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The decline of snowmobiling in Minnesota

High costs and susceptibility to weather conditions have created challenges for the industry.

In Minnesota, the number of registered snowmobiles peaked in 2001, at 297,623 machines. Now there are fewer than 200,000 registered.
Courtesy of Twin Cities Business

Snowmobiles provided the DNA for Polaris Industries Inc. when the company was born in the 1950s in Roseau. But the snowmobile market is stagnant, even in Minnesota where natives love to talk about snowfall totals.

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Polaris, which started making all-terrain vehicles in 1985, generated $4.5 billion in total sales in 2016. The revenue that comes from the snowmobile segment has dropped to just 8 percent. “We don’t solely break out annual sled sales,” says Polaris spokeswoman Jessica Rogers; bundling snowmobile sales with revenue that flows from snowmobile parts, garments and accessories comes to 8 percent or $342 million for 2016.

Polaris holds more than 27 percent of the snowmobile industry’s market share. Yet snowmobiles are now one product line within Polaris rather than the defining product closely linked to the Minnesota lifestyle.

Consumers have responded favorably to year-round off-road vehicles, which have fueled much of Polaris’ growth. The snowmobile segment has been flat over the last several years, Rogers says. In January the company introduced the Indy Evo, which she says is aimed at new riders. The machine is lower and narrower than a full-sized snowmobile, and the machine’s design is expected to attract new riders who want a greater feeling of stability and confidence.

Twin Cities BusinessA Research and Markets report from 2017 says the high costs of snowmobiles and the high susceptibility to weather conditions create market challenges for the snowmobile industry. Licensing data shows that a smaller portion of the adult population rides snowmobiles. In Minnesota, the number of registered snowmobiles peaked in 2001, at 297,623 machines. Now there are fewer than 200,000 registered. “New snowmobile registrations have remained relatively stable in the last decade, with the range being 9,000 to 12,000 new each year since 2007,” says Andrew Korsberg, a program consultant with the Minnesota Department of Natural Resources. Minnesota’s population grew by about 600,000 people since 2001, even as snowmobile registrations fell sharply.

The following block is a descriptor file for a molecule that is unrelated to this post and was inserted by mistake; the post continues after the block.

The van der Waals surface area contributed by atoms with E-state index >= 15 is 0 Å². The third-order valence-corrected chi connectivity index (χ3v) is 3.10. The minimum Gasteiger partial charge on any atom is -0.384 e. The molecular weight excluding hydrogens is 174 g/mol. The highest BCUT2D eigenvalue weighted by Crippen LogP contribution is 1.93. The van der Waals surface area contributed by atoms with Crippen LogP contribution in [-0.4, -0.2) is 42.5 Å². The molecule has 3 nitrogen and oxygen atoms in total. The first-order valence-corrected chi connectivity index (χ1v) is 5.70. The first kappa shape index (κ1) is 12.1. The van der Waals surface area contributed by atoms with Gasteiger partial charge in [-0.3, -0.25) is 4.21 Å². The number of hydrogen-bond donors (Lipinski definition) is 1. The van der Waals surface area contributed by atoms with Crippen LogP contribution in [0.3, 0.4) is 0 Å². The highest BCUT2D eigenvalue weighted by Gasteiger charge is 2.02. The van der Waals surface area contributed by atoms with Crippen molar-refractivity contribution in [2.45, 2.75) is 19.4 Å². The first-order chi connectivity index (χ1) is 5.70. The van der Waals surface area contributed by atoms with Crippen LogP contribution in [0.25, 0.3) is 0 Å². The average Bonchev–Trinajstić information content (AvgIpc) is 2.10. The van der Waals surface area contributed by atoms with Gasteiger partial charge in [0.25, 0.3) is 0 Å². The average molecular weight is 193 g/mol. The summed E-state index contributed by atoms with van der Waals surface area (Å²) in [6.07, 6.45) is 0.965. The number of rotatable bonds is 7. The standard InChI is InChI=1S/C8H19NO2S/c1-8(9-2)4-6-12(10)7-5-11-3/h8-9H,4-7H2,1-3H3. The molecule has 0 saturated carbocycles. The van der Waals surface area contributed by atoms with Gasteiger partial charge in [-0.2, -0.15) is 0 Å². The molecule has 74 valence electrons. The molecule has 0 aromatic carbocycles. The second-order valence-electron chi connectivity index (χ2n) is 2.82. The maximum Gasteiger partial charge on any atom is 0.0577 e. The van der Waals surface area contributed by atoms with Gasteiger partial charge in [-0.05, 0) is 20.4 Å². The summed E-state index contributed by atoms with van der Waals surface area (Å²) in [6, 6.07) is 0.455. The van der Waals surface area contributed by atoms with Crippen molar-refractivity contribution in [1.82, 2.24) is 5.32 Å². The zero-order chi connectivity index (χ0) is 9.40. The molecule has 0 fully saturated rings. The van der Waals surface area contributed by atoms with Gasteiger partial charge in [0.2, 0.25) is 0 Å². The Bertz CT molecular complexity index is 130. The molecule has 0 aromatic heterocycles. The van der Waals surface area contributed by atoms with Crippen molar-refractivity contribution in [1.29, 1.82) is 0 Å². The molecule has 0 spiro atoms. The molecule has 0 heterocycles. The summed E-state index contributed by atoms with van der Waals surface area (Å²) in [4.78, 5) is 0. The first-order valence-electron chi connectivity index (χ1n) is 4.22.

Utah has seen a similar pattern. Utah State University released a report in 2017 that showed the portion of households owning snowmobiles declined over 20 years, while the state’s population increased 77 percent. The average age of a Utah snowmobile owner is 54, and it appears that young people in Minnesota and Utah are choosing other ways to invest in their leisure time.

This article is reprinted in partnership with Twin Cities Business.